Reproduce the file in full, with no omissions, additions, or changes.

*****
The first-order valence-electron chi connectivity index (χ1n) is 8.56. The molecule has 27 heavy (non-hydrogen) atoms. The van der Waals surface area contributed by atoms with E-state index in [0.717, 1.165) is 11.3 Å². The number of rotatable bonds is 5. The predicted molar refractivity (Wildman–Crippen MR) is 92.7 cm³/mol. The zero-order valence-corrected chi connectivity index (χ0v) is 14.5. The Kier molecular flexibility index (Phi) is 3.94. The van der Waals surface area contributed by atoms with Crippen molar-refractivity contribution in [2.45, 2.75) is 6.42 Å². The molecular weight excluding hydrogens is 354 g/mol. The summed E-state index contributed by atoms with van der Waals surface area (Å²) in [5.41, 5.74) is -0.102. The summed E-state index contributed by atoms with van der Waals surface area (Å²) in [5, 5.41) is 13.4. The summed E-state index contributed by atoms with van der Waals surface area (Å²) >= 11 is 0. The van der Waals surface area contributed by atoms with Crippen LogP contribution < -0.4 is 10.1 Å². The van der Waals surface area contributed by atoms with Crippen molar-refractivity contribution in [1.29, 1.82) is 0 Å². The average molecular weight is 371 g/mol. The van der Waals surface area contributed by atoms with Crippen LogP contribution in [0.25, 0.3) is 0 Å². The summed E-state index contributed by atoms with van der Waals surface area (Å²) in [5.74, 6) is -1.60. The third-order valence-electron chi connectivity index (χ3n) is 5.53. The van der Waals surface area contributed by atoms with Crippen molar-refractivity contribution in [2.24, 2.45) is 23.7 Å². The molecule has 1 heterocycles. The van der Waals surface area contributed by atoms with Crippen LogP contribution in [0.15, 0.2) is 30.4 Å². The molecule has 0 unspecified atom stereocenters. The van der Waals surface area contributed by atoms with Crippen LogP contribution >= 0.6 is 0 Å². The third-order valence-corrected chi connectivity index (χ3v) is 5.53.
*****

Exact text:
The first-order valence-electron chi connectivity index (χ1n) is 8.56. The molecule has 27 heavy (non-hydrogen) atoms. The van der Waals surface area contributed by atoms with E-state index in [0.717, 1.165) is 11.3 Å². The number of rotatable bonds is 5. The predicted molar refractivity (Wildman–Crippen MR) is 92.7 cm³/mol. The zero-order valence-corrected chi connectivity index (χ0v) is 14.5. The Kier molecular flexibility index (Phi) is 3.94. The van der Waals surface area contributed by atoms with Crippen molar-refractivity contribution in [2.45, 2.75) is 6.42 Å². The molecular weight excluding hydrogens is 354 g/mol. The summed E-state index contributed by atoms with van der Waals surface area (Å²) in [5.41, 5.74) is -0.102. The summed E-state index contributed by atoms with van der Waals surface area (Å²) in [5, 5.41) is 13.4. The summed E-state index contributed by atoms with van der Waals surface area (Å²) >= 11 is 0. The van der Waals surface area contributed by atoms with Crippen LogP contribution < -0.4 is 10.1 Å². The van der Waals surface area contributed by atoms with Crippen molar-refractivity contribution in [1.29, 1.82) is 0 Å². The average molecular weight is 371 g/mol. The van der Waals surface area contributed by atoms with Crippen LogP contribution in [0.25, 0.3) is 0 Å². The summed E-state index contributed by atoms with van der Waals surface area (Å²) in [5.74, 6) is -1.60. The third-order valence-electron chi connectivity index (χ3n) is 5.53. The van der Waals surface area contributed by atoms with Crippen molar-refractivity contribution in [2.24, 2.45) is 23.7 Å². The molecule has 1 heterocycles. The van der Waals surface area contributed by atoms with Crippen LogP contribution in [0.15, 0.2) is 30.4 Å². The molecule has 0 unspecified atom stereocenters. The van der Waals surface area contributed by atoms with Crippen LogP contribution >= 0.6 is 0 Å². The third-order valence-corrected chi connectivity index (χ3v) is 5.53.